Do you ever wonder how someone you know manages to be so consistent with their healthy habits? You know the type – someone who seems to always eat healthily and exercises consistently. Do they just have amazing willpower and strength? The answer is no. Those folks who are so consistent with diet and activity have just formed little habits that allow them to not have to rely on motivation.
In this post, I want to talk about why establishing small habits is the key to a healthy lifestyle. I also want to debunk the myth that regular exercise, healthy diet, good mental health practices and so on are only for those people who having amazing willpower. All of us can lead a healthier lifestyle – we just need to come at it the right way.
Habits, motivation, and willpower can sometimes seem like the same thing. I like to think of it this way: motivation and willpower get you started, but habits keep you going. Think about your local gym in January.
For the first few weeks, the gym is absolutely packed with people excited to make a change for the new year. By the third week, attendance has waned and by mid-February attendance is the same as it was for any other month of the year. This cycle is so predictable year after year that gym regulars will sometimes make other plans to workout elsewhere for the first two weeks in January. Why does this happen?
Many of the “resolution” gym goers have a few things in common. Typically, they don’t have specific goals in place, or a way to really measure their progress. Sometimes their expectations are unrealistic, but most often than not, they are fighting an uphill battle to establish a habit.
Going to the gym provides an unfamiliar (and intimidating) setting to make a change. The effort required is a monumental leap for those who don’t do any other regular physical activity. Think about it – you need to make time to workout, get yourself there, understand the equipment, devise a program, do something that is physically hard, and all while feeling like others are noticing that you are out of shape and maybe even out of place.
When you fail at going regularly, you might be tough on yourself because you know all sorts of people who seem to maintain a program effortlessly. The truth is, you didn’t fail because you are weak; your good intentions didn’t pan out because you just didn’t have the right tools. And those regular gym-goers? They are consistent because at some point they made incremental changes in their lifestyle that eventually created a successful habit.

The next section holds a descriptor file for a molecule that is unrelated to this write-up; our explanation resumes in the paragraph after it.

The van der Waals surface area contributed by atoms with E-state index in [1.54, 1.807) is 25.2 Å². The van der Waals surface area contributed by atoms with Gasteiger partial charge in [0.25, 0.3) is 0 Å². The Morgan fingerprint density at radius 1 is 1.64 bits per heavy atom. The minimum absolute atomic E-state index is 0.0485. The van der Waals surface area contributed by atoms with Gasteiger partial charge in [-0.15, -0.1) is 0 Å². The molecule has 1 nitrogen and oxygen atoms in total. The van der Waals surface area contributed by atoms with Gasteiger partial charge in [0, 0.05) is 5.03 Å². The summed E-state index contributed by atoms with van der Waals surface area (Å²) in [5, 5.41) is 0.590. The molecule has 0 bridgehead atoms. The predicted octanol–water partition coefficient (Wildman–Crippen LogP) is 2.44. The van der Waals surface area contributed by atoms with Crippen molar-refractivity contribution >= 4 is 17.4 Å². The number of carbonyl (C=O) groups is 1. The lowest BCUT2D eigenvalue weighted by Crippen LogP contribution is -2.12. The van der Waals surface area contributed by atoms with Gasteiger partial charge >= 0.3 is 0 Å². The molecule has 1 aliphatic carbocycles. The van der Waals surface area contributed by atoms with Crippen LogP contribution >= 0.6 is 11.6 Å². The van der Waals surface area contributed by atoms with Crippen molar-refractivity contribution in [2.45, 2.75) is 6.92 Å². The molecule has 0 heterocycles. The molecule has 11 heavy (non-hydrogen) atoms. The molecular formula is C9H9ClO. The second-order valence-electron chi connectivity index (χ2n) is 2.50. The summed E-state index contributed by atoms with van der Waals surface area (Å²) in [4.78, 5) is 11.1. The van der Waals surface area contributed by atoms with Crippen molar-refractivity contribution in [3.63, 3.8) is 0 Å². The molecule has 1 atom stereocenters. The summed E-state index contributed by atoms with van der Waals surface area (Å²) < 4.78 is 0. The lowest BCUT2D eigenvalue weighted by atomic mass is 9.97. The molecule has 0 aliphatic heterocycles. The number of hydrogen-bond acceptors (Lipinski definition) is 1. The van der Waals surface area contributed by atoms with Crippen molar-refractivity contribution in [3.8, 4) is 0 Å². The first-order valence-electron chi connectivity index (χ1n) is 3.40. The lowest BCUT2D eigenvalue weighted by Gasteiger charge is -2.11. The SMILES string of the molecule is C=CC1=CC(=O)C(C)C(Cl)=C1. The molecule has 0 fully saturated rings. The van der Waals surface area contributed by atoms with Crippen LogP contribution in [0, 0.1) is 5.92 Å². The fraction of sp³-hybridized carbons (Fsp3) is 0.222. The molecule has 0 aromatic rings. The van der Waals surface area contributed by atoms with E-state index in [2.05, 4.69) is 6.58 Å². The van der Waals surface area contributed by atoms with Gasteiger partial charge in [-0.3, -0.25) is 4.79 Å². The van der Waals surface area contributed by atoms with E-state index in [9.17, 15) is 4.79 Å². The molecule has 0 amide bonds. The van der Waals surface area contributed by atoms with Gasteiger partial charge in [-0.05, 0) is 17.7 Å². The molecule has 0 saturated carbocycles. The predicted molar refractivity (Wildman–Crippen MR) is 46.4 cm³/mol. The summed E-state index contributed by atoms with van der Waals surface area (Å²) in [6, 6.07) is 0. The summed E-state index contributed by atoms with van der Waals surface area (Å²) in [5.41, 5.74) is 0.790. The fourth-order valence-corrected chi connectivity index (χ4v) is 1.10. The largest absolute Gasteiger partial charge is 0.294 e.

Implementing good habits starts with a solid plan of action. At the very least, an action plan needs to have a time (when), a place (where), and an action (how). Think about this example, “Next Thursday morning, I will go for a walk at my favourite park down the street.” This statement is totally different from, “I really need to get into better shape.” We know from research that people who start with an action plan are more successful at making a change than those who don’t.
Habits develop when you have cues in your environment that lead you to do something consistently. Remember my blog post last week about how to maintain healthy habits while on vacation? Travel is where you can really see the impact of your simple plans and daily habits. Research supports the idea that when we don’t have regular cues (e.g., every Thursday you meet a friend for a walk) we are more likely to have our good intentions go astray. This is especially true when on vacation.
I exercise regularly not because I have a magical super-power or amazing motivation – I get out in all types of nasty weather (and when I don’t really feel like it) because exercising is as automatic as brushing my teeth. For me, exercise has been a lifelong habit that is cued by many different things in my environment. Trust me when I say that whatever lifestyle change you are trying to make will become so much easier when you repeat it often enough.
When you are first forming good habits, change may be difficult. If you can accept the fact that you may have to rely on motivation to get started, you will likely be more successful. Eventually habits become easier as they turn into actions that you do automatically.
The next trick in forming good habits is to prepare for success. Let’s say you want to add in more fresh fruits and vegetables into your diet. You could start your preparations by re-engineering the set-up in your fridge. Most fruits and vegetable are hidden in low drawers, while we tend to put more “grab and go” items higher up. Imagine a fridge that had the top shelves filled with fresh fruit and vegetable options and the less healthy choices were put away in the drawers. This is the type of preparation that can help you be successful in your change. Add in some action planning and you are so much more likely to be successful.
Finally, if you are planning to make a change, you may want to begin with one that you feel confident about. For example, if you are worried about drinking too much soda pop, start by adding in more water to your diet. Carry a nice water bottle, drink fizzy water, or put a large jug of water with cut-up fruit in your fridge (at eye level). Put the soda pop out of view or make a deal with yourself that you will only drink soda outside of your home. You are more likely to feel positive about adding in water than thinking about eliminating a behaviour that you currently enjoy. And, if you continue to replace the soda with water, eventually you will form a habit that’s automatic.
So, remember, to make a successful lifestyle change just keep things simple: think positively, make a plan of action, prep your environment for the change you want to make, and hang in there. Healthy behaviours will become easier the more you do them.
Your sister in health,
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